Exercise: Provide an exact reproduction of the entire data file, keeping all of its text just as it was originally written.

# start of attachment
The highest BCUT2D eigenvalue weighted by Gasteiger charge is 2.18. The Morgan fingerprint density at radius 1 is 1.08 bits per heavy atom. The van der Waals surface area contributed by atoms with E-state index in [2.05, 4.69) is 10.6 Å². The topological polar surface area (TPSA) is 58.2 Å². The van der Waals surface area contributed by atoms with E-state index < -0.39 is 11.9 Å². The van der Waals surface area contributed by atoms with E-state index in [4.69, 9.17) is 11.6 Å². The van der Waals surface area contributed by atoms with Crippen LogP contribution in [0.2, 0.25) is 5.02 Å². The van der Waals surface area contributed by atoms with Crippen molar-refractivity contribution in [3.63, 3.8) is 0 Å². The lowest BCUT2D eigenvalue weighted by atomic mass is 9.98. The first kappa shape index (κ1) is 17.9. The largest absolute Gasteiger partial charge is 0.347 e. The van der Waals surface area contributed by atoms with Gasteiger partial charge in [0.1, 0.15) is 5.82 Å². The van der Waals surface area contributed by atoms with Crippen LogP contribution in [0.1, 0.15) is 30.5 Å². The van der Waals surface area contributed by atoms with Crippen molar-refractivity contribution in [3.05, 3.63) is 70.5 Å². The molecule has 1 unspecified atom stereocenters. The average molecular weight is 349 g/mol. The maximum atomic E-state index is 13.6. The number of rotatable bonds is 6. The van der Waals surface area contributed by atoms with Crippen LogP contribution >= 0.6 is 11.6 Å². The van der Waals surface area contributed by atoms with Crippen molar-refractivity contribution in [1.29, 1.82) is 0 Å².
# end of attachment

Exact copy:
The highest BCUT2D eigenvalue weighted by Gasteiger charge is 2.18. The Morgan fingerprint density at radius 1 is 1.08 bits per heavy atom. The van der Waals surface area contributed by atoms with E-state index in [2.05, 4.69) is 10.6 Å². The topological polar surface area (TPSA) is 58.2 Å². The van der Waals surface area contributed by atoms with E-state index < -0.39 is 11.9 Å². The van der Waals surface area contributed by atoms with E-state index in [4.69, 9.17) is 11.6 Å². The van der Waals surface area contributed by atoms with Crippen LogP contribution in [0.2, 0.25) is 5.02 Å². The van der Waals surface area contributed by atoms with Crippen molar-refractivity contribution in [3.63, 3.8) is 0 Å². The lowest BCUT2D eigenvalue weighted by atomic mass is 9.98. The first kappa shape index (κ1) is 17.9. The largest absolute Gasteiger partial charge is 0.347 e. The van der Waals surface area contributed by atoms with Gasteiger partial charge in [0.1, 0.15) is 5.82 Å². The van der Waals surface area contributed by atoms with Crippen LogP contribution in [0.1, 0.15) is 30.5 Å². The van der Waals surface area contributed by atoms with Crippen molar-refractivity contribution in [3.05, 3.63) is 70.5 Å². The molecule has 1 unspecified atom stereocenters. The average molecular weight is 349 g/mol. The maximum atomic E-state index is 13.6. The number of rotatable bonds is 6. The van der Waals surface area contributed by atoms with Crippen LogP contribution >= 0.6 is 11.6 Å². The van der Waals surface area contributed by atoms with Crippen molar-refractivity contribution in [1.29, 1.82) is 0 Å².